In college, there’s always something going on. Whether your friends are getting ready for a frat party or your student club is hosting a late night event, there’s always more than one thing happening at the same time. Try as you might, you can’t always make time in your busy college schedule to do it all.
Cue the FOMO.
Thankfully, many college students suffer from this condition, so you can take comfort in knowing that you’re not alone. I’m a FOMO survivor, and I’ve learned from my experience that there are many ways to manage the condition–even though it may never fully go away.
My story started at the beginning of this semester. It was the start of my second semester of freshman year. I arrived back on the University of Maryland campus excited to spend time with my friends and go out to all of the pre-syllabus week parties.
Unfortunately, my expectations were shattered when I was hit with the worst sickness I’ve had in a long time. We’re talking bed-ridden for days, here. Instead of spending my night out with friends, I was laying in the emergency room of Washington-Adventist hospital with an IV in my arm and wires attaching me to a heart monitor.
Sure, at the moment I was less concerned with the parties and more concerned with the crippling pain, but once the pain meds started kicking in and the hospital discharge papers were nowhere in sight, I started to thinking about all of the fun times I was missing.
It wasn’t until the next morning when I realized the FOMO had truly set in. I was in my dorm, safe and sound, but I couldn’t bring myself to leave my bed. I knew there was no way I’d be spending that Saturday night anywhere but in my dorm room.
I watched in jealousy as my roommate dressed for the night out. As she was doing her hair and make-up and telling me about everyone she was planning to meet up with that night, the true FOMO attack hit me. What if she makes new friends without me? What if she has too much fun and never wants to hang out with me again? The unrealistic and absurd thoughts raced through my head at a million miles per hour.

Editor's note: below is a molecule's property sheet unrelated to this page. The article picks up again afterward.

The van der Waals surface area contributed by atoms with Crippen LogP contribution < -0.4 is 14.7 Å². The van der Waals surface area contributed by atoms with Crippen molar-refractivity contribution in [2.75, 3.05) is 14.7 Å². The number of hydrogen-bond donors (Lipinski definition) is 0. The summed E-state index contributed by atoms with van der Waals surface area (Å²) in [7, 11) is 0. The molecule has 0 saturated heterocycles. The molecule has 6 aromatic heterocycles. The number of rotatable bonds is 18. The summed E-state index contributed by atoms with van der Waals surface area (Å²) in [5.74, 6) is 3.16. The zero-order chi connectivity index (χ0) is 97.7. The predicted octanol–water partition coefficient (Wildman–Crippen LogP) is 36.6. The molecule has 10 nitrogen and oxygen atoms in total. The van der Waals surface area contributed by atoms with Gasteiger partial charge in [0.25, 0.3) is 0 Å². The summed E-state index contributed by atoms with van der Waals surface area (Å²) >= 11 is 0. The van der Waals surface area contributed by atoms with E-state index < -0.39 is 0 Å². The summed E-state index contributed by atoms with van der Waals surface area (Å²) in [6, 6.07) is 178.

Luckily for me, my roommate loves me, and my FOMO quickly subsided. I realized then that nothing good comes from worrying. People miss out on things all of the time. Your friends know who you are, and if they’re at all good friends, they’ll never truly forget about you. My roommate came back with entertaining stories, and by the time she was done talking, I almost felt like I had actually been there.
Over the next few days I started feeling better, and I was able to leave my dorm for the first time in a while. I realized that even though I felt like I’d missed out on so much, college life can be pretty lame sometimes. A snowstorm held a ton of people back a few days, so many of my other friends had been stuck in their houses as well, missing out just like me.
I wasn’t alone.
College is a crazy fast-paced journey. There’s so much crammed into four years, and even as a freshman, I can tell it’s all going by so quickly. Sure, I may miss out on a few things here and there, and I’ll surely have a few more FOMO attacks before I graduate. At the end of the day, I’m enjoying my college experience and trying to make the most of every minute. With so much to do all the time, there’s honestly nothing to have FOMO about.